How do I talk to my friend with benefits about safer sex issues?

I have a friends with benefits relationship. I was on the pill before we started this relationship and I had a STD test which was negative. When we got together we used condoms a few times and then we got in the habit of not using a condom. I haven't been with anyone else since I was with him, but he may have. I don't know how to ask him if he uses a condom if he is with another girl or if he has ever been tested. Do you have any ideas I can bring this up in a not nosy sounding or not an accusing way? I just want be safe and I want him to be too.
Heather Corinna replies:

How about something like this: "Hey, I know we should have talked about this before, but since we've been having sex without condoms, I need us to talk about safer sex now. I don't want either of us to be taking risks when we don't have to, or when we should reduce them, so can we talk about this a bit?"

If he says yes -- which obviously he'd better: you don't want to be with someone, even casually, who won't -- then the first thing for you to do is to determine if you're monogamous right now. So, you ask is something like this, "I know we're friends with benefits, so I'm asking this about our health, not out of ownership or jealousy: are you having any kind of sex with someone else right now, have you recently, or do you think you might while we're together?" You can then also disclose your status in that regard, so he knows for his own decision-making that you haven't been with other partners recently. You might also voice if you intend to stay monogamous.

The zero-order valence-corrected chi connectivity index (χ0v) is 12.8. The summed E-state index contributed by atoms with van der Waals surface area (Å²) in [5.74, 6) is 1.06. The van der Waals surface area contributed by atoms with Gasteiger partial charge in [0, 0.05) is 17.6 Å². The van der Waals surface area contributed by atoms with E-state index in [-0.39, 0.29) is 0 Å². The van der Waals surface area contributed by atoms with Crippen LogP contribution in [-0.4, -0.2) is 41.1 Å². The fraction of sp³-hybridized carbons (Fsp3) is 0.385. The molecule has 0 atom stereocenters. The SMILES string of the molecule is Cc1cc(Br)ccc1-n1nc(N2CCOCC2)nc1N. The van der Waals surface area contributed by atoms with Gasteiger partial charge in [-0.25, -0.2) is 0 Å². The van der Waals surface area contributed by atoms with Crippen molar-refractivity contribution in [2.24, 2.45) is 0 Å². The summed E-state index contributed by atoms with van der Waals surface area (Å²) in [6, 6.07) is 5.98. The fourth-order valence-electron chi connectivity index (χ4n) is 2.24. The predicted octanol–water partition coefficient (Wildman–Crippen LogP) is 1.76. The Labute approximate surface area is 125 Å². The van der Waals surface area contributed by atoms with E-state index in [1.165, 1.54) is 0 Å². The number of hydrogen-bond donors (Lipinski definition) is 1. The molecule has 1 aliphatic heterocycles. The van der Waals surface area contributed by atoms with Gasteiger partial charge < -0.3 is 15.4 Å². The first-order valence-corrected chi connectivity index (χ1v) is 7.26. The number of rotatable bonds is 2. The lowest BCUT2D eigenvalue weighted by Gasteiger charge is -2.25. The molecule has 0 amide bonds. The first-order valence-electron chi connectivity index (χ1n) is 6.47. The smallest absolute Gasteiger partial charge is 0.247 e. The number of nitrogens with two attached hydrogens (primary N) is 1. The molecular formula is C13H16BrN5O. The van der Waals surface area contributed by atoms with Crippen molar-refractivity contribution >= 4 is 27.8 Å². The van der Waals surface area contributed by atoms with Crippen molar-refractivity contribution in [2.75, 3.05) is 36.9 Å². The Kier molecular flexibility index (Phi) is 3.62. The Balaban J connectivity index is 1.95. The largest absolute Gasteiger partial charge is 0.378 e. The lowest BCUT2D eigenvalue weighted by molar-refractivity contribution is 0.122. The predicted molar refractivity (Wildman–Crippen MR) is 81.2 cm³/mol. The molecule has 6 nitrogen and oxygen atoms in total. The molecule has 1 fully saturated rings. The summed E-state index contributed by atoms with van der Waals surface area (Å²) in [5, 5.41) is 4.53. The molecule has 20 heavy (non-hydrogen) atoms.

If the answer to either from him is yes, then really, you just want to shift back to always using condoms. If the answer is no, but you haven't yet been together monogamously for at least six months using condoms, then you still want to go back to using condoms.

The safer sex practice we know, and have had proven, works to best reduce our risks is six months of latex barriers use AND monogamy, with an STI test at the start of that period and one at the end. If both those tests, for both partners, come back negative, and both partners remain monogamous, then it's much safer to go without condoms, and STI risks are going to be very minimal. Otherwise? You just can't count on your risks having been reduced. And while you have recently taken risks, in the case that he does have an STI, that doesn't mean it's been transmitted to you yet. So, don't feel like since you took those risks, there's no sense in not continuing to take them, since that just isn't true.

So, if either of those situations exist and you do need to go back to using condoms, then you say something to the tune of, "I know that we went without condoms a few times, but I also know that wasn't very smart of us. So, I need for us to go back to using condoms, every time, until or unless we have been together for at least six months without being with other people, both have new tests that are negative, and then have a talk about if we're going to stay monogamous from a sexual health perspective. If we get to that point, and we both still want to have sex, monogamously, and ditch condoms, we can revisit that option then."